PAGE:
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Chitting Potatoes

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How to chit seed potatoes for earlier and heavier cropping.

by GPI


What are the little green tomato-like fruits that my potato plants produced last year, are they the potato seeds, and can I plant them? Questions I have been asked on occasion, to which I reply, “yes those (poisonous) fruits contained potato seeds, but it is a real troublesome job to grow a crop from them”.


The seeds produced at the top of the potato plant are occasionally used for research into new variety breeding, but they are never sown for cropping even by professional farmers. You instead should start your potatoes from small whole potatoes of certified seed stock, or in times of seed shortage from seed pieces (potatoes cut into sections). Seed potatoes are available for the three cropping periods, these are first earlies, second earlies and Main Crop varieties, their names referring to the length of time they take to crop and not when they are planted, as all types are planted at the same time.


To give your seed potatoes a head start in terms of growth, you can carry out a technique known as chitting. Also known as sprouting, chitting forces the seed potatoes to produce buds before they are even planted, an encouragement that results in earlier and heavier cropping. Earlier cropping has the added bonus of getting your first and second earlies in and out of the soil before potato blight becomes a problem.



Chitted potatoes with good bud formation ready for planting, photo / picture / image.

Notice the central potato is a cut section, this will grow as well as the whole potatoes.


To chit your seed potatoes, you simply lay them in a container to produce buds for a few weeks before sowing. There are of course a few rules to ensure strong buds are produced in the shortest amount of time, rules which cover the container used and chitting location.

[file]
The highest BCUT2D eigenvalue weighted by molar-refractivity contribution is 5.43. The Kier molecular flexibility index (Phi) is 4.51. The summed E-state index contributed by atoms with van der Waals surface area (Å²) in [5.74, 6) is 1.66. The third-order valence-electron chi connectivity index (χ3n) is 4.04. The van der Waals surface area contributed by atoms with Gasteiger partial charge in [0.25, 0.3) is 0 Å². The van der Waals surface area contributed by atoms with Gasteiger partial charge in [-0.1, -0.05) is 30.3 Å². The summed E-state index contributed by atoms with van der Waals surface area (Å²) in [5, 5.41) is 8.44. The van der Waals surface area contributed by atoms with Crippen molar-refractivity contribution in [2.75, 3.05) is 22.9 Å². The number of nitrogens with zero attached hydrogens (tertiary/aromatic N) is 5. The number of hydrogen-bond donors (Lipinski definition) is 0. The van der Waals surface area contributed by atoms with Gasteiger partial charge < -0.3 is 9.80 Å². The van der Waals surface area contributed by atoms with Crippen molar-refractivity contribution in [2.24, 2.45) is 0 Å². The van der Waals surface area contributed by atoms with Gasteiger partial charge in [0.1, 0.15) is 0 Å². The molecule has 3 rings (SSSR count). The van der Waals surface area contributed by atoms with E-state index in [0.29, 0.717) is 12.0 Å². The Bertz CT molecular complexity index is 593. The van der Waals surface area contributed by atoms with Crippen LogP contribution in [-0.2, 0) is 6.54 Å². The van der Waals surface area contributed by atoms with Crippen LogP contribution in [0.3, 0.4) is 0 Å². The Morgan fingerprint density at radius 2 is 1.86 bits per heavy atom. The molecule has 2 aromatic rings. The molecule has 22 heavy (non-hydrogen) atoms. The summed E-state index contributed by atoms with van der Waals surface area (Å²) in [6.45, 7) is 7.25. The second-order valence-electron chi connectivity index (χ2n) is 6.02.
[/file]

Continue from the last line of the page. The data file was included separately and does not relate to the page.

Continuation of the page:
The container.

New upright buds are produced much better on potatoes whose majority of "eyes" are facing upwards, the "eyes" are those small depressions found on each potato. The part of the potato with the most bud producing eyes is commonly called the “rose” end and it is to be found at either of the two blunter ends of the spud. Maintaining the upright position of the potato for chitting is where careful container selection comes in.


Try these three solutions…

icon_arrow.gif 1. Use a box or seed tray filled with hay or straw, which you can screw the potatoes into right-side up.


icon_arrow.gif 2. Ask your local shopkeeper for a few apple boxes with the foam apple trays intact, these are ideal for supporting larger seed potatoes.


icon_arrow.gif 3. Save your old egg boxes, rip the tops off, and plonk your potatoes into them right side up.


Chitting location or where to chit potatoes

You know when you loose some potatoes at the back of the cupboard, only to discover them again a month or two later. Well, the long white buds which can be found growing from the spuds at that stage are a prime example of what we don’t want to produce. This soft bud growth is caused by the darkness, so for our chitting potatoes to produce short sturdy buds we must instead leave them in an area of natural light.


A windowsill without direct sunlight in a cool room or garage (8-10°C) is a perfect location for chitting, the coolness in these areas also prevent soft stringy bud growth. Chitted in this way, it normally takes about four to six weeks for your seed potatoes to produces buds approx 2.5cm (0.5-1in) long, ready to be planted out as soon as the soil is workable during March and April.


Be warned though that chitting in an outdoor shed sometimes leaves your potatoes open to attack by rats and other vermin. This is shown in all its horror in this post..... Rats attack potatoes , by one of our members Organicgrowingpains


Now that you know how to chit potatoes for earlier and heavier cropping you will not have to rely on suppliers having 'pre-chitted' seed available when you need it. You will just produce your own. icon_smile.gif

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Potatoes come in three basic varieties, earlies, second earlies and maincrop. They are usually all planted in or around March, but can be planted as late as July or even August. With a bit of planning, and early chitting, you can aim to have potatoes being harvested at anytime from May/June until Halloween. I think it is a very achievable aim for us to have a constant supply of spuds during the harvesting period, with maybe a monthly harvest for distribution amongst our members and residents.

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